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Neapolitan Vehicles at GP Denver

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Toolcraft Exemplar
Mmmmm . . .  who doesn’t love delicious Neapolitan ice cream? Vanilla, chocolate, and strawberry in the same box, so when others are stuck with a single flavor, you get something akin to a three-for-one. This ice cream archetype has a long and storied history, from ice cream parlors in the early years of the twentieth century all the way to supermarket tubs filled with literal gallons of the stuff. It’s a classic, and those pretentious artisanal ice cream snobs don’t know what they’re missing from an old-fashioned slab of triple ice cream goodness.

As it turns out, Mardu Vehicles follows the same basic formula. Just like Neapolitan ice cream, there are three different flavors within one delicious deck. Of course, the classic “Toolcraft Exemplar, Heart of Kiran, Scrapheap Scrounger, Unlicensed Disintegration” start wins plenty of games by itself. Like a hefty scoop of vanilla, these freeroll wins are the foundation of Mardu’s strategy, and though most folks get tired of plain-jane vanilla after a time, there is a certain nostalgia to rocking the baseline nut draw of an overpowered aggressive strategy. Having never experienced the power of the Mardu “chuckler draw” myself, the recent Grand Prix in Denver was a refreshing opportunity to watch some self-driving cars in action! Don’t sleep on vanilla, and definitely don’t sleep on the free win percentage gained by playing such high-power 1- and 2-drops.

Of course, vanilla isn’t everything, and neither is Toolcraft Exemplar. In Magic, sometimes there are longer games which require a different flavor of Vehicles in order to succeed. Mardu, unlike Ramunap Red or Zombies, is not vulnerable to a single point of heavy interaction. There is no “exhaust port” on a Heart of Kiran like there was on the Death Star, and resilience is the name of the game for this aggressively slanted midrange deck. Against Red, cards like Authority of the Consuls and Crested Sunmare can make for a nightmare matchup, but Mardu suffers no such vulnerability. Zombies live in fear of Cataclysmic Gearhulk, Chandra, Flamecaller, and Radiant Flames, but Mardu is as comfortable playing with those cards as it is playing against them. This is the chocolate, the delightful diversity of threats like Gideon, Ally of Zendikar, Archangel Avacyn, Scrapheap Scrounger, and Heart of Kiran. Fatal Push answers Heart of Kiran, but fails against the heftier threats. Magma Spray answers the low-curve threats, but fails to answer Heart of Kiran. Grasp of Darkness answers creatures but not Planeswalkers or Scrapheap Scroungers. No matter what, there is always the opportunity for Mardu to draw the right threats for the wrong answers.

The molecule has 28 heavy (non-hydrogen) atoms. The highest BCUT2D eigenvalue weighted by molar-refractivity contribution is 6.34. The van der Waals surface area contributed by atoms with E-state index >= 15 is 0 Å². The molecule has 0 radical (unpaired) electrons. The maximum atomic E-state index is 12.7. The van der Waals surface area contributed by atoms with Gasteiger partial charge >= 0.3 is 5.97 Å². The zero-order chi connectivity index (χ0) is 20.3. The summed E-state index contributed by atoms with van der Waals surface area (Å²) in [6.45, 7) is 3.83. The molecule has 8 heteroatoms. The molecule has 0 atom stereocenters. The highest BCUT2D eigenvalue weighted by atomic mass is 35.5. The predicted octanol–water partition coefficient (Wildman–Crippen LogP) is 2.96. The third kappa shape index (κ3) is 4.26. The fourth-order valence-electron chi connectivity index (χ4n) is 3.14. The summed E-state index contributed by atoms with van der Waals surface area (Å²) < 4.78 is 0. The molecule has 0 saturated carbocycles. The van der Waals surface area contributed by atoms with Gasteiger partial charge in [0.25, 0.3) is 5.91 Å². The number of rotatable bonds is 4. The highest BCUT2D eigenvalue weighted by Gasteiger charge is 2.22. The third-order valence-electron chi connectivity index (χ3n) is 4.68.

Chandra, Torch of Defiance